Iron ore mining is mainly found on the Ngwenya mountain massif. It contains deposits of high grade iron ore which have been worked continuously for the past 50 000 years. The site includes the oldest recorded mining operation in the world, Lion Cavern, alongside the modern open cast mining.
It is now widely accepted that sub-Saharan Africa is the cradle of mankind from which Homo sapiens emerged some 100 000 to 200 000 years ago and there is abundant evidence in Swaziland of early Homo sapiens' activity
During recent mining in the Ngwenya mountain range, so many ancient tools were found lying around that when news reached the famed archaeologist Professor Raymond Dart in South Africa, he sent Adrien Boshier to investigate.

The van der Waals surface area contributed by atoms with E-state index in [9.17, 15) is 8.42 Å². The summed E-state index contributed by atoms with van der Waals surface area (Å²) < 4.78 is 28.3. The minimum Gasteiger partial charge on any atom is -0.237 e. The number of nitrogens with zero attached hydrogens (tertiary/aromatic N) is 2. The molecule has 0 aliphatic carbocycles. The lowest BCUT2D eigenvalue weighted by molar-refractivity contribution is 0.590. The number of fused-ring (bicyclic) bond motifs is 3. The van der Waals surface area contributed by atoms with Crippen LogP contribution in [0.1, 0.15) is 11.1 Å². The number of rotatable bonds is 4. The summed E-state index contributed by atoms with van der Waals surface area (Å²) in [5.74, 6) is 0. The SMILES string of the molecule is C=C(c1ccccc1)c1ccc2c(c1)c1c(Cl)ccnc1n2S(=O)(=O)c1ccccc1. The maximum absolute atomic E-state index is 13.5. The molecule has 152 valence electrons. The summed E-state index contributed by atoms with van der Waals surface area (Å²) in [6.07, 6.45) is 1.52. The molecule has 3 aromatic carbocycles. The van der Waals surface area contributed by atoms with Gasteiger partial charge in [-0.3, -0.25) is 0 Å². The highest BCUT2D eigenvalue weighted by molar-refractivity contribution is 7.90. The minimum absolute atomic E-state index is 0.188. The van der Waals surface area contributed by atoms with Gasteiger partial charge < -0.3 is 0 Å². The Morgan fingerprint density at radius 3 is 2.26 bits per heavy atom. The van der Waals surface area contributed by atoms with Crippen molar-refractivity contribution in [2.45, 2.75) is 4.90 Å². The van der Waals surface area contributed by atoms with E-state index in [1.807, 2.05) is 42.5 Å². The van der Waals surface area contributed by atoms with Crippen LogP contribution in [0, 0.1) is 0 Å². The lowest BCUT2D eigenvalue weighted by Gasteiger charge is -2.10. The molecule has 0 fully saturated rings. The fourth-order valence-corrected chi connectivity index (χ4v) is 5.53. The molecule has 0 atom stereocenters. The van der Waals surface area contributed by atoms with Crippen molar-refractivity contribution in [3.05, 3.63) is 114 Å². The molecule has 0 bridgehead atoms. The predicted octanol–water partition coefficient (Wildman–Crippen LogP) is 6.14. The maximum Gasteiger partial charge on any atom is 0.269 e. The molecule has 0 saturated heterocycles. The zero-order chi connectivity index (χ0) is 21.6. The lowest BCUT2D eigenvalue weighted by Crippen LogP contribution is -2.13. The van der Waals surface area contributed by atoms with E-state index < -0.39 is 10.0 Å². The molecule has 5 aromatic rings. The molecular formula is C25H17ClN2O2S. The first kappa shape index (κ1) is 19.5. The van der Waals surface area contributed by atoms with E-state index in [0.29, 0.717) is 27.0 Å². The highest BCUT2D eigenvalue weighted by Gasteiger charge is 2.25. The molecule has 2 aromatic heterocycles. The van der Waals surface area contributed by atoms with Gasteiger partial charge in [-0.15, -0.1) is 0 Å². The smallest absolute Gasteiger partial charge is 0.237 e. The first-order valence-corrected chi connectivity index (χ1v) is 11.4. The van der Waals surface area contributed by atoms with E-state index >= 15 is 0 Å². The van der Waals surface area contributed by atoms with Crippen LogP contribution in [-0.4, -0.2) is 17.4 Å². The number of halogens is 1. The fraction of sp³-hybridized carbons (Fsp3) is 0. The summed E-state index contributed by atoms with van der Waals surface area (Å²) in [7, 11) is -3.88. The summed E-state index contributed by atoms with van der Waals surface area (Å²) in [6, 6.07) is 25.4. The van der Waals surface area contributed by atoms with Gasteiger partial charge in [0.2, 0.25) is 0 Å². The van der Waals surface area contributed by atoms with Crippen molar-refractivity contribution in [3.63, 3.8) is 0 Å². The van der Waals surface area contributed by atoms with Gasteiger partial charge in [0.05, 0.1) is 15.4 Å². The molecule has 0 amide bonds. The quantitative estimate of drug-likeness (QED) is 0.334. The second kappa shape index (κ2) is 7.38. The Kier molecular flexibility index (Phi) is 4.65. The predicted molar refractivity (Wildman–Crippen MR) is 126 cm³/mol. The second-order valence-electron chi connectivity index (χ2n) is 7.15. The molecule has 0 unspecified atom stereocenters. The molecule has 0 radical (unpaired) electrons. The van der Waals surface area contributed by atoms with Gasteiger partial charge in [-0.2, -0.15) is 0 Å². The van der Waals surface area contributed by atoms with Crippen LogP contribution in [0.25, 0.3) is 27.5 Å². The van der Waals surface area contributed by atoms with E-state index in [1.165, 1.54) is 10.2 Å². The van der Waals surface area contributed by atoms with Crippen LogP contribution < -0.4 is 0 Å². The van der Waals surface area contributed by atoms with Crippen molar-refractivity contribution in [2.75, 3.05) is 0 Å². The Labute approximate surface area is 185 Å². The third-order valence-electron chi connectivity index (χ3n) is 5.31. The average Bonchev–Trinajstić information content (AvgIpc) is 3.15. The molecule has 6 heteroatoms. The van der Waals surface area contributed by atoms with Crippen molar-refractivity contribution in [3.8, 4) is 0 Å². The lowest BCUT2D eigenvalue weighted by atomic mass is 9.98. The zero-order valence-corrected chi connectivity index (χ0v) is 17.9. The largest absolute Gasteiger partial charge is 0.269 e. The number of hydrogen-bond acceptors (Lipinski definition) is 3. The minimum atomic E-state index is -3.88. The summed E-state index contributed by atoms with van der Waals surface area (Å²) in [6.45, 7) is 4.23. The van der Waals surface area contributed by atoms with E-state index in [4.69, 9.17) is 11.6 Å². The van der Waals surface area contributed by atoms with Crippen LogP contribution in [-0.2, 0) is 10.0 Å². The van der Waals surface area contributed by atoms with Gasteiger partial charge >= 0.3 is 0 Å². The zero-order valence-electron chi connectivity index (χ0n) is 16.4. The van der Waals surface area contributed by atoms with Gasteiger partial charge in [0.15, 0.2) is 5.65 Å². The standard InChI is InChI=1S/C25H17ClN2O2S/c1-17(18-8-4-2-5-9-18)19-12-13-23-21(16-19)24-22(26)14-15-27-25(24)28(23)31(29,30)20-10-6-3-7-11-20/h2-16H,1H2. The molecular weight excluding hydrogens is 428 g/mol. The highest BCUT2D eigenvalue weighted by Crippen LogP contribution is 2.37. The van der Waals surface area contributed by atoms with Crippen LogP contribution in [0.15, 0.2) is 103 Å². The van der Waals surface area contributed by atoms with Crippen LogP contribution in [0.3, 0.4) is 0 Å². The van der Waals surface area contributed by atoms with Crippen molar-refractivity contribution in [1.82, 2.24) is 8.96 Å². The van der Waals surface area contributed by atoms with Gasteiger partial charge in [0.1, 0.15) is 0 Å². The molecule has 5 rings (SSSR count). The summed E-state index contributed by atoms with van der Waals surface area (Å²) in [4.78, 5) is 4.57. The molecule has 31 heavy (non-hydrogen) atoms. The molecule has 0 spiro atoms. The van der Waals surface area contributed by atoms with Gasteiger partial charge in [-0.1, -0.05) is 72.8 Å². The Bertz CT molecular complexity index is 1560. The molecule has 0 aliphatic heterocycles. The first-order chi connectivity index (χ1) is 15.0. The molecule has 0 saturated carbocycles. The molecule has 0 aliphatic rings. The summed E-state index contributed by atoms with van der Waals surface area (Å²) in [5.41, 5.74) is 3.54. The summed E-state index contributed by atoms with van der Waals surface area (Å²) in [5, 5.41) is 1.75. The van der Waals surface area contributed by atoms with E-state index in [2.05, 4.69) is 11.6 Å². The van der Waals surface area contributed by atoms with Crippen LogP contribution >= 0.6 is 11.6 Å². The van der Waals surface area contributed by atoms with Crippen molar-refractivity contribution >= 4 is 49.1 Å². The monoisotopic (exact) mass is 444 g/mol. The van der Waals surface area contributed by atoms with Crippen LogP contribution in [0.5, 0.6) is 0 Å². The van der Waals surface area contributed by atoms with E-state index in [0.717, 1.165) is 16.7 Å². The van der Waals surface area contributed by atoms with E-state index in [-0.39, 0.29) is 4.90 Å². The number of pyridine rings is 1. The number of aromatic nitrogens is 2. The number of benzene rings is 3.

Adrian Boshier visited the Lion Cavern site and collected stone tools, made of dolerite which is foreign to the area. The tools were unlike those normally found on a stone age site, being more specialised, consisting of choppers, picks and hammerstones. Professor Dart identified them as mining tools. The tools were not confined to the surface layers but were scattered throught huge depressions which should have been solid haematite. They were lying among and beneath thousands of tons of red iron oxide, down in depth to forty feet or more. Enquiries by Boshier among the Swazis elicited the information that haematite deposits had been mined in historic times and that it was the custom to fill in the excavation to avoid offending the spirits of the underworld. Boshier theorised that if the holes had been refilled with haematite then the mine workers must have wanted something else, other than the ore.